There are still a number of unanswered questions though, and a vagueness to some of the group’s recommendations.
“I think this is a moving target and guidelines will change soon. We frankly need more specific guidelines on definition of immunocompromised in this setting,” Dr. Elizabeth Comen, a medical oncologist Memorial Sloan Kettering Cancer Center tells Survivor Net.
“The reality is that the data is evolving in real-time, with ongoing assessments of durability of the vaccine over time, and rate of breakthrough infections particularly in the setting of the delta and other variants.”
Dr. Comen said that above all else, people “MUST be vaccinated,” and shared that she would be first in line once she qualified for a booster.
“Till then, my colleagues and I remain vigilant professionally and personally in the setting of aggressive new variants,” she said.
The group based their decision largely on a New England Journal of Medicine study published this week that found the third dose was extremely effective at increasing COVID antibodies in solid organ transplant patients.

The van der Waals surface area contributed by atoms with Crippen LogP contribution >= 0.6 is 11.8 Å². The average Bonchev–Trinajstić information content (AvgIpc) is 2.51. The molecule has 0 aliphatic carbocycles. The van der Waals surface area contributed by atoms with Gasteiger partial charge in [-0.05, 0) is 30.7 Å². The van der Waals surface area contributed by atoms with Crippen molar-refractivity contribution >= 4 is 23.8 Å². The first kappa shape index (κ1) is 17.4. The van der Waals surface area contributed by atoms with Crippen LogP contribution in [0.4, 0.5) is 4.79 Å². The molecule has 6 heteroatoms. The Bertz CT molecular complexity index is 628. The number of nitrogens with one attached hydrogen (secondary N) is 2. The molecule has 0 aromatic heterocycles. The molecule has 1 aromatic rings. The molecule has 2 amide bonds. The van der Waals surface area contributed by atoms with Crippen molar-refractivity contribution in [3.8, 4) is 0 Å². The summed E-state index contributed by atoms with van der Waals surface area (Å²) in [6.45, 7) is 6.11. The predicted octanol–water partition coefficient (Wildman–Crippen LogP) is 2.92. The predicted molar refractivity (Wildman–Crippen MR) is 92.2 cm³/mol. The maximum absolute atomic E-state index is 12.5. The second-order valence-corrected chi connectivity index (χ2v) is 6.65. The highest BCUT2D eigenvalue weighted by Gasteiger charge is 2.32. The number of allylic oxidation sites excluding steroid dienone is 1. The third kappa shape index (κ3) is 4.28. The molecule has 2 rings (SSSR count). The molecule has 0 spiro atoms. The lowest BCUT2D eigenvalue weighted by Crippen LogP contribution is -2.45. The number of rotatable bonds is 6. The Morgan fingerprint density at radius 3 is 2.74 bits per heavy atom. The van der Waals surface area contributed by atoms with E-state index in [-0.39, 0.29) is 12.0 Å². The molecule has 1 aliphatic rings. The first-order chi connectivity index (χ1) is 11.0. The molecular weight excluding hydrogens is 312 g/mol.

Dr. Comen was not alone in her enthusiasm for the booster.
“I plan to get one when I can. I think any patient who is eligible should get one when they can.”
When asked about potential side effects of a third shot, Dr. Yeo says it “should be similar-but less than original vaccine.”
The other main concern was how the booster might effect some of the younger recipients.
“I think that the age down to 12 is actually helpful from an equity and access standpoint, in part because I know we have as clinicians seen immunocompromised children who remain at risk for contracting COVID infection, and you know we’re reopening schools we’re in this, this whole other era where we’re really trying to support the safety of all of our patients as individuals and as well as in for the teen population in particular in schools,” said Dr. Yvonne Maldonado, the American Academy of Pediatrics liaison to the ACIP.
She went on to note that the most common cancers in that group are hematologic, which has proven to be the lest receptive to the vaccine.
In the end, the goal she explained was to “make sure that the people who need protection are protected and then be able to offer that protection.”
This all comes after the FDA approved the boosters late Thursday night.
“The country has entered yet another wave of the COVID-19 pandemic, and the FDA is especially cognizant that immunocompromised people are particularly at risk for severe disease,” said Acting FDA Commissioner Dr. Janet Woodcock in a statement obtained by SurvivorNet.